The European Commission imposed a 79-million-euro ($104.96-million) fine Wednesday on Spain’s Telefonica and Portugal Telecom for agreeing not to compete against each other in the Iberian market.
The bulk of the fine, 66.8 million euros, was levied against the Spanish giant, the European Union’s executive arm said in a statement.
The EC said a non-compete clause was included in the sales contract for Telefonica’s July 2010 acquisition of Brazilian wireless operator Vivo, until then jointly owned by the two European telecom incumbents.
The two companies terminated the clause in early February 2011 after the commission launched anti-trust proceedings, the statement said.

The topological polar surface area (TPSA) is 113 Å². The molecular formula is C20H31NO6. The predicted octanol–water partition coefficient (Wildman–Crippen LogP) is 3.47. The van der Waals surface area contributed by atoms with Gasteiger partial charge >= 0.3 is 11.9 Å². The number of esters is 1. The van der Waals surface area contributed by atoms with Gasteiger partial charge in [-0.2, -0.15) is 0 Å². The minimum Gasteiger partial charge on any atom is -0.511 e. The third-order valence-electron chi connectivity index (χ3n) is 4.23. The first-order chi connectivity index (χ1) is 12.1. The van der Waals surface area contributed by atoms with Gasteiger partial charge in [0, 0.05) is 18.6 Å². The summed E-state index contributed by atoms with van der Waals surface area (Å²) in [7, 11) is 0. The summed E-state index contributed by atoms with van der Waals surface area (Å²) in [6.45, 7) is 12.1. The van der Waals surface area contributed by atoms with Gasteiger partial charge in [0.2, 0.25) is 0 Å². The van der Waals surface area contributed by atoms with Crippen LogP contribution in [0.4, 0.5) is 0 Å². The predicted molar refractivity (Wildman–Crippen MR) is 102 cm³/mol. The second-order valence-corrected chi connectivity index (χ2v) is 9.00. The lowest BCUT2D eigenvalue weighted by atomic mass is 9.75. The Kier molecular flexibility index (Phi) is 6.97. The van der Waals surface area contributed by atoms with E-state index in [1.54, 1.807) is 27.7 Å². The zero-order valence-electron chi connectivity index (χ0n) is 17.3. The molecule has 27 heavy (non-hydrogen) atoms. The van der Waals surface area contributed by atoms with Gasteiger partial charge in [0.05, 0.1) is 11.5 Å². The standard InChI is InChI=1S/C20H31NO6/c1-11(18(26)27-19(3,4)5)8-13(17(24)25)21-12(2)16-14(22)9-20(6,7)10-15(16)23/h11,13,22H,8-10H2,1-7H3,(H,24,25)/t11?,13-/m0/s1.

“Non-compete agreements are one of the most serious violations of EU competition rules, as they potentially result in higher prices and less choice for consumers,” the EC said.
The commission recalled that Telefonica in 2011 earned roughly half of all revenue generated by Spain’s telecoms sector.
Telefonica said it will appeal the EC’s decision to the European Court of Justice, insisting that “at no time did it break the law” with the agreements reached with PT for the sale of Vivo.
In a press release, Telefonica expressed its “complete disagreement” with the commission’s decision, saying that the clause was conditioned on verification of its legality and was never applied.
It added that once the the clause was assessed and found not to be in compliance with EU law it was scrapped from the agreement.